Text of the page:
Selecting Windows

The comment I am hearing the most when people see my new home is that there is so much natural light! You can’t put a price on natural light, it completely transforms a space and how you feel within that space. When it comes time for you to design your new home, make sure you give thought to your window selections and how they will add value to your home! I spoke with Tim Hanlon of Hanlon windows and asked him a few things that will help you on your way!

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When people are choosing windows for their home, what would be the main considerations? Frame style, glass type etc?

When people are considering windows for their home, a lot of the time their considerations are based around their budget. Windows and Doors are not something that should be limited to a small percentage of your builds budget because they are quite a large percentage of your building envelope. In todays day and age, people are becoming more aware of the efficiencies within their home and the thermal properties of your windows and doors are no different. The big question we get more often than not is “how much extra would it cost for Low-E Glass or Double Glazing?” The answer to this is not much in comparison to the thermal benefits you will receive. Low-E glass will cost approximately 5% more on your windows and doors however will give you 39% better thermal efficiency then ordinary glass. Double Glazing will cost approximately 15% more however it will give you around 80% better thermal properties than ordinary glass. I always like to point out to people that you insulate your walls and ceiling so why shouldn’t you insulate your windows and doors? It is important to think about the style of windows and doors you want in your house and also the ventilation you want to achieve. The most popular window at present are louvre windows, as they offer you 99% ventilation when open and can be adjusted to the amount of ventilation you would like at any time. Other popular options giving you around 50% ventilation are sliding and double hung windows whilst awning windows are commonly popular in wet areas as they can be left open offering full time ventilation with the security you are not going to be flooded if rain comes along whilst you are not home. Once you have chosen the style of windows you’d like, you have to think about if you would like a residential or commercial section. This decision can commonly be based off budget with the commercial section having a lot more aluminium, thus being more expensive. A popular option that is budget friendly and also appealing to current design trends is to go with residential windows (having thin, sleek profiles) and then going with a semi-commercial or commercial door section.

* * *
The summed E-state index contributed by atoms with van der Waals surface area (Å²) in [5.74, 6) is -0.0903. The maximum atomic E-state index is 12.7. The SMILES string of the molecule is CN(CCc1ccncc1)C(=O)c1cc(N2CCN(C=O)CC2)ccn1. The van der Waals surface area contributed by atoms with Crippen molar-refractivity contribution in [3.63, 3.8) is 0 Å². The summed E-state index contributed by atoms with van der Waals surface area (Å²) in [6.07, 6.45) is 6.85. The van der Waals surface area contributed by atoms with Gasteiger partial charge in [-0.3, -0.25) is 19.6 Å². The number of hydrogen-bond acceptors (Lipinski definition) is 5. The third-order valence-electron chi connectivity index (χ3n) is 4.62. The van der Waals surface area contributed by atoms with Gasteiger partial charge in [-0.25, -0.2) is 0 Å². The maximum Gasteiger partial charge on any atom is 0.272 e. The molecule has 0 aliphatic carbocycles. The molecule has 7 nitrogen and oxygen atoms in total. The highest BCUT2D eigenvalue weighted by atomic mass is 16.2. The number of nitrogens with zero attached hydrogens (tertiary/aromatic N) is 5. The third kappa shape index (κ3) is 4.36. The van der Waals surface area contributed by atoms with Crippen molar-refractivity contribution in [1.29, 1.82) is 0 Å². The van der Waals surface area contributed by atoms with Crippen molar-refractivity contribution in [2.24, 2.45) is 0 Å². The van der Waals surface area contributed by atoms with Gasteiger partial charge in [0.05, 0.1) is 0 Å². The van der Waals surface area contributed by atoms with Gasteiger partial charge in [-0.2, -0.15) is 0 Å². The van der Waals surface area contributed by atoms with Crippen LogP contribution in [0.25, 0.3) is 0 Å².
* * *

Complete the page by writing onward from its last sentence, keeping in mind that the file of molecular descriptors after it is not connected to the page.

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Are there standard sizes or is everything customised?

All windows and doors we manufacture are made to suit the needs of the owner or builder so we will not charge any more for non-standard sizes or any less for standard sizes.

When should people look at ordering their windows if they are doing a new build?